As most readers of this blog know by now, on Wednesday Senator Mikulski (D-MD), the floor manager to H.R. 933, a bill to fund federal agencies for the remainder of the fiscal year, accepted an amendment (#65) offered by Tom Coburn (R-OK) to increase scrutiny of National Science Foundation grants in political science. According to the Library of Congress website, Coburn’s amendment was cosponsored by John McCain (R-AZ) and Mark Begich (D-AK). As adopted, the amendment states:
On page 193, between lines 11 and 12, insert the following:
Sec. __. (a) None of the funds made available by this Act may be used to carry out the functions of the Political Science Program in the Division of Social and Economic Sciences of the Directorate for Social, Behavioral, and Economic Sciences of the National Science Foundation, except for research projects that the Director of the National Science Foundation certifies as promoting national security or the economic interests of the United States. (emphasis added)
(b) The Director of the National Science Foundation shall publish a statement of the reason for each certification made pursuant to subsection (a) on the public website of the National Science Foundation.
(c) Any unobligated balances for the Political Science Program described in subsection (a) may be provided for other scientific research and studies that do not duplicate those being funded by other Federal agencies.
This version of the amendment was apparently the result of a compromise between Mikulski and Coburn. The initial version eliminated all NSF funding for political science (~$10 million), of which $7 million would be transferred to the National Cancer Institute. When the revised (and final) version of the amendment came up, Mikulski stated:
Mr. President, we have some good news. The good news is that the Senator and I have reached an agreement. There is an acceptable modification. I didn’t know if the Senator wanted to speak on this amendment. May I continue. This amendment ensures that the NSF funding for political science research is widely used focusing on national security and economic interests. I, therefore, believe we can agree to this amendment with a voice vote.
On Thursday the House of Representatives approved the Senate bill without modification, 318-109, and it goes to President Obama for his approval.
In my view, this amendment means nothing. And it means everything.
First, the [almost] nothing. I believe, as Mikulski apparently believes, that the national security and/or economic interest exceptions provided by the amendment are big enough to leave all, or almost all, grant-worthy research untouched. This is a common legislative tactic: a draconian rule paired with an executive branch waiver that everyone expects to be used. In doing so, Congress seems to take a bold stand while leaving the status quo virtually unchanged.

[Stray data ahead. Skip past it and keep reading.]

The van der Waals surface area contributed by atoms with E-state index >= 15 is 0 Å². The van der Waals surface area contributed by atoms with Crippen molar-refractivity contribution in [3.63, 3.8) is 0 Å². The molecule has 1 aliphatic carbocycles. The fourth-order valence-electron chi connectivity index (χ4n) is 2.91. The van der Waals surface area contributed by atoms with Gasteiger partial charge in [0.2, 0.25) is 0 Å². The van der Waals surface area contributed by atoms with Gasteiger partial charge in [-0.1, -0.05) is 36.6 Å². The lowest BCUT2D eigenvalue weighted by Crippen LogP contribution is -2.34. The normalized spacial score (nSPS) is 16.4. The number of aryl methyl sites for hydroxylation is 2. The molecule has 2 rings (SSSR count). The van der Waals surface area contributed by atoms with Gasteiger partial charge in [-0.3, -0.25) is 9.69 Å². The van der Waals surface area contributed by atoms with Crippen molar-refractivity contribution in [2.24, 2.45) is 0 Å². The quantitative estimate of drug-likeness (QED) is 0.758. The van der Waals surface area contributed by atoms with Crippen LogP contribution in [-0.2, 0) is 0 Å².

For example, the Cuban Liberty and Democratic Solidarity Act of 1996 (a.k.a. Helms-Burton) included a very controversial provision allowing Americans to sue foreign individuals and companies in U.S. courts for using the property they left behind in Cuba. This provision—which sparked protests and counter-laws in other countries—has been used exactly zero times, because section 306 of the law allows the President to suspend the lawsuit provision for six-month intervals. The real effect of the law is to force the President to sign a piece of paper every six months, which President Obama did most recently in January 2013.
Judging by the reactions I have seen and heard so far, it seems that many of my colleagues expect that the waiver will be interpreted narrowly—only proposals directly promoting national security or the U.S. economy have any chance of success. They probably plan to entitle their proposals “A Study to Increase National Security by Increasing the Economic Prosperity of the United States of America.”
First, I should briefly note that almost any NSF-funded project that involves spending money contributes to the U.S. economy. While we don’t like to think of ourselves and our work as pork projects, it is undeniable that the NSF political science is $10 million of hard-working stimulus.
More seriously, I anticipate a broader reading of the waiver to apply to any study that directly or indirectly increases national security or prosperity. That is, a study can lead to something, which leads to something else, … which leads to national security & prosperity. It is easier to understand this form of reasoning if you participated in high school debate or have spent a lot of time reading books like “If You Give A Mouse A Cookie.”
Let me illustrate with what I consider to be a particularly easy case: polling public reactions to Senate filibusters. Coburn mentioned this study in his brief floor statement on the amendment, then came back to bash it again a minute later. I assume that this is simple modesty on his part: Coburn must think that nothing he or his colleagues does has any effect on American prosperity or security. Surely it is not the case that Coburn is trying to suppress scientific research into Republican obstruction.
So let’s start the justification. Assume at each point that appropriate sources are cited.